Hello Westfield, especially Ward 3. Did you watch the City Council debate the city’s budget? And, prior the Finance Committee creating it. I wish more did and would discover a problem we pay for. As well, it is our civic duty and responsibility to know what is going on. We hire these people, and we pay for all they do and don’t do. While I cannot expect voters to watch them all, these are important to you as you witness the process. Over the past few years I have seen some very old and usual political tactics to make people thing up is down and down is up. One year they gave you a per cent of your property that made it sound large, but only turned out to low when you figured it is over the course of a year. Then you get the sob story of how impoverished the people of Westfield are. While many are not rich, have you checked out the home sales sections of the newspapers? I find $400k-$700k homes for sale and selling. Half million dollar to three quarter of a million dollar homes! Look I am a home owner and I make under $20k per year. No, I do not like tax increases, but the necessities of running a city costs. Tell me what costs go down, especially in the for profit sector, from whom we purchase goods and services? For the old folks like me: remember how prosperous things were in Industrial Massachusetts from the wars, recovery after the wars, and all the markets we opened due to our leadership in the world. Then the Industrial economy began to sink for us. Industries moved South. And, what happened: NOTHING to adapt. We went Rust Belt. It took until 70’s into the 80’s to get things profitable. Voters woke up and demanded up grades in the infrastructure, and whatever else it would take to get our cities functioning again. It costed a lot, but we came out of it. New Englanders adapt. Remember how much it cost us to renovate city properties. We let them convince us it was too expensive it was. But with some courage and smart people, it is working. Now we have another wave of so called fiscal, no spend until we are falling apart conservatives when it will cost us eve more. These days our economic evolution is happening so fact, and globally; if you do not keep up you may not catch up. There are things we can do better, but the same complainers, and blamers do not want to change how we do things, even though they hate what is happening: too invested in the past, or conditioned by the past? Americans have always been risk takers, often as there was no choice, and that is how we became so successful.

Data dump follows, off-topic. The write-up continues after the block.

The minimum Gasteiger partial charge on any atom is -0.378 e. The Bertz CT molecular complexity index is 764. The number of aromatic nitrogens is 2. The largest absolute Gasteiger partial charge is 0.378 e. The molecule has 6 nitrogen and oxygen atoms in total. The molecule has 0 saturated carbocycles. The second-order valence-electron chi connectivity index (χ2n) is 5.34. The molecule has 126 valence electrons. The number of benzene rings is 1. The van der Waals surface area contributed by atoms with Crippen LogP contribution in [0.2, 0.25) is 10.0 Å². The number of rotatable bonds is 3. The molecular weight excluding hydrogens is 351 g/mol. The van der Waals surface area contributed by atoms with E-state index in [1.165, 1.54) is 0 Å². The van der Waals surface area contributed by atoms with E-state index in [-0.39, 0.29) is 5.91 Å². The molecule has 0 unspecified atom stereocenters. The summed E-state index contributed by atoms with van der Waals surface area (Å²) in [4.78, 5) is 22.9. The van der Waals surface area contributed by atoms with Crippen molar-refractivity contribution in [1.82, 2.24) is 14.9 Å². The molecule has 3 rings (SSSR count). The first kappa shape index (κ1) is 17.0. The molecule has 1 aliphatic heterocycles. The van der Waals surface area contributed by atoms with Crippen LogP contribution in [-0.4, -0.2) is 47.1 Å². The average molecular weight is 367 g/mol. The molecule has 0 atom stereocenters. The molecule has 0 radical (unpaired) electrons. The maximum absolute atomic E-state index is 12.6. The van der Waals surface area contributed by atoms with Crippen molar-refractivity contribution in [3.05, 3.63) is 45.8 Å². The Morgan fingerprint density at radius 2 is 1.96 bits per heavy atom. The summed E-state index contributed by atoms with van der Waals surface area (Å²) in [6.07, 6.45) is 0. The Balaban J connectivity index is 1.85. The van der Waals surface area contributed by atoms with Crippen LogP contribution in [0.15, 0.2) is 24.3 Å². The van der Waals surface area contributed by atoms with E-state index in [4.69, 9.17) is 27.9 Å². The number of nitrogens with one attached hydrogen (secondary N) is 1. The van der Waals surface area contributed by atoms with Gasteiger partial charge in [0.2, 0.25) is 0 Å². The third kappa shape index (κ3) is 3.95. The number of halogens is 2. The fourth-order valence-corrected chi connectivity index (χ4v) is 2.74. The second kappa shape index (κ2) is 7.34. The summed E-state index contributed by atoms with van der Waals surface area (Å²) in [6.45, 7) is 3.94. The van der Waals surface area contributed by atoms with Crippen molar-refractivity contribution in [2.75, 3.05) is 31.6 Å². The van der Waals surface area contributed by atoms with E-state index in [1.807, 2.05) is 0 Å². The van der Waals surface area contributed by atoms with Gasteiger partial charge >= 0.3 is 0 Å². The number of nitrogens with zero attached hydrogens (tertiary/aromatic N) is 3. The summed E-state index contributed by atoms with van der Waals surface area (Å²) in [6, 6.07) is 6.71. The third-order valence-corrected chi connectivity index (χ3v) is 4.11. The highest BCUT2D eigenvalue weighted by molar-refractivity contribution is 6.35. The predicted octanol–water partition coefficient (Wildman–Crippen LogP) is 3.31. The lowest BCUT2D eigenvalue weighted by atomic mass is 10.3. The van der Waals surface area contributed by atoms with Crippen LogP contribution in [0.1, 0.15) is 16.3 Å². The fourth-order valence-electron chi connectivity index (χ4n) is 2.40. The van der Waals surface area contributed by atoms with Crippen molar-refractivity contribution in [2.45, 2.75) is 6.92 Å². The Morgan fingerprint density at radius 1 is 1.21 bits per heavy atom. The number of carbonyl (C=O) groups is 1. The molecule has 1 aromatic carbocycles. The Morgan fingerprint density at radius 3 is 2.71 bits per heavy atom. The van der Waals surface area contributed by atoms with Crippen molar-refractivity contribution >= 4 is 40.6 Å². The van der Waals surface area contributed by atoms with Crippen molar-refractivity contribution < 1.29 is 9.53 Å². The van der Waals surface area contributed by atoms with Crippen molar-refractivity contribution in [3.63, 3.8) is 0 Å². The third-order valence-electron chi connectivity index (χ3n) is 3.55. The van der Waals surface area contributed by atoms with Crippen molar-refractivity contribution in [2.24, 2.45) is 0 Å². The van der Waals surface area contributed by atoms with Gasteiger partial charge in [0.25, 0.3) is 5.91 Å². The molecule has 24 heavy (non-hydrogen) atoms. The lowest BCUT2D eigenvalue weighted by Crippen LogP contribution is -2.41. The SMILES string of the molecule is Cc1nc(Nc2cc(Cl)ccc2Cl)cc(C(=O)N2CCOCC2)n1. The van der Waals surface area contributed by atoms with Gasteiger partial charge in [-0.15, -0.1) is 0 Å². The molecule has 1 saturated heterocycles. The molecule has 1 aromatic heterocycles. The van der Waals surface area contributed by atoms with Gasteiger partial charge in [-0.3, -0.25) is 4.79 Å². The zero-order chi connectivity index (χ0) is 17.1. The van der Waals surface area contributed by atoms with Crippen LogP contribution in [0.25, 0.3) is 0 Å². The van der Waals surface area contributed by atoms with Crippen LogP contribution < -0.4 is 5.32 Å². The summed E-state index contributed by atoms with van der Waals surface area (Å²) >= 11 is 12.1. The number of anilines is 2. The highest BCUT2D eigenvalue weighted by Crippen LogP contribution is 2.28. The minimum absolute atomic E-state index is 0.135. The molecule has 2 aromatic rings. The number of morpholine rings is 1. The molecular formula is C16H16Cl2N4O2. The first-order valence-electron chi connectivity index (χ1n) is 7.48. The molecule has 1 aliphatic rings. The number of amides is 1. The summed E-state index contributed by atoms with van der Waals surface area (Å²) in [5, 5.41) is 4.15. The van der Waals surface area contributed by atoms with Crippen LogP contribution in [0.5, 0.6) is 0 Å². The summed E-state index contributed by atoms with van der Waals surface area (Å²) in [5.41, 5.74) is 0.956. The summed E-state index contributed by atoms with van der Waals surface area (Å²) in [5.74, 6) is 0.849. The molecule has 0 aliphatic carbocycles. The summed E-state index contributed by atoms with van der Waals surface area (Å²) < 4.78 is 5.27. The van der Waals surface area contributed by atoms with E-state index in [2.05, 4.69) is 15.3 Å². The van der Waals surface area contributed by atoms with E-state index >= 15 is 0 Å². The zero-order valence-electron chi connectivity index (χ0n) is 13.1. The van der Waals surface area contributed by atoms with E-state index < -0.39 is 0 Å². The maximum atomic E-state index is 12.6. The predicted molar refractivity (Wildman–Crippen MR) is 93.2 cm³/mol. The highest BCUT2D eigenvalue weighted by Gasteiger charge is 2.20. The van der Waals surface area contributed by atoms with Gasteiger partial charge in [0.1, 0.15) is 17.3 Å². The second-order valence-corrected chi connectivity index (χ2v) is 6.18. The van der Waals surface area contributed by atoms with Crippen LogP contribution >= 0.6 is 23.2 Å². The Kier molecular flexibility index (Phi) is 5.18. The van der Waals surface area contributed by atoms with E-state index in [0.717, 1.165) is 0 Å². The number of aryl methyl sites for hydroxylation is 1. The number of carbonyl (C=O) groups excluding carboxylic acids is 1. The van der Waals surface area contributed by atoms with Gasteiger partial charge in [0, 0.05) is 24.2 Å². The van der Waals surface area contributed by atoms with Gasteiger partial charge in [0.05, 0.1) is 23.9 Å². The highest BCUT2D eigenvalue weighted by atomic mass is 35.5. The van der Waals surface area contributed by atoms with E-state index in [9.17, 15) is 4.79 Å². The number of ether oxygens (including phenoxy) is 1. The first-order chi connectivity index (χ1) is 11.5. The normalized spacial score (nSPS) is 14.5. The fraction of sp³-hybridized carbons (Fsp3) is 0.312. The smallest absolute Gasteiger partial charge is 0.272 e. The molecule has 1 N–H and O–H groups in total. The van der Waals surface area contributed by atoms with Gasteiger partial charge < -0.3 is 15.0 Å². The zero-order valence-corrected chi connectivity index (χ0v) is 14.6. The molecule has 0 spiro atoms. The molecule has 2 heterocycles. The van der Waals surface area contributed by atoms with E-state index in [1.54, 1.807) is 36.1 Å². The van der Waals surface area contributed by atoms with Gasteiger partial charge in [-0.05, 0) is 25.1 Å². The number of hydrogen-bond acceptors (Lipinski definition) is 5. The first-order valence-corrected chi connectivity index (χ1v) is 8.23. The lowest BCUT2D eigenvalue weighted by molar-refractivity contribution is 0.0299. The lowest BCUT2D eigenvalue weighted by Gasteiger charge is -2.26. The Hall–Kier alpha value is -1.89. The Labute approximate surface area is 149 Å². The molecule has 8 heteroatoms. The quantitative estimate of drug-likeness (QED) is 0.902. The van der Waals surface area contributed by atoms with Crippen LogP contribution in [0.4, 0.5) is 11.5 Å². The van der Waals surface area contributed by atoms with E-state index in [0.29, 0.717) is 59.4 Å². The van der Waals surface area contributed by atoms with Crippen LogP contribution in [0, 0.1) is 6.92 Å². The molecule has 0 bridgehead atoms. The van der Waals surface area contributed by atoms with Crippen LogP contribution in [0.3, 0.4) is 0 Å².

Anyway, back on task…In Watching these I was astounded on how the Finance Committee made their decisions. How much got last year subtracted from how much they want this year, and from that, oh how about X’000 of dollars then in a budget cut. What were they cutting, oh that is up to the department to figure out. WHAT? That should have been the point of their meeting with the departments: to explain the expenses and why and for what they were needed. Then, TOGETHER, look at options and alternatives. I loved it when one councilor said that if the airport did not come up with revenue their problem, and LET THEM SHUT DOWN. Really, shut down Barnes? Imagine the lost revenue it enables, and the cost of violating contracts. Likewise I felt sorry Capt. McCabe. He is not only a good man but a well-qualified one as well. He was trying to explain the intricacies of running a police force to almost no avail. Later, DPW’ Fran Cain, likewise over a vehicle need, to enable them to SAFELY do one of their jobs. It was a small crane attached to a truck to lift things big things left on the street. These same councilors complain about the costs of workers that get hurt. Hello, this is what can get them hurt, but you do not want to do anything to prevent their injuries. Anyone who lives in Ward 3, and others with high populations of college students, know of appliances, furniture, etc. left when they leave in summer, especially when they graduate.
OK, last time I was emotionally charged, this time frustration charged. Growing up in civic affairs; one of the first things I was taught by mentors was: if you don’t like something, saying no is not enough…what is your alternative? And, public services are just that, services of necessity to our public. Your former Ward 3 City Councilor, Brian Hoose…[email protected]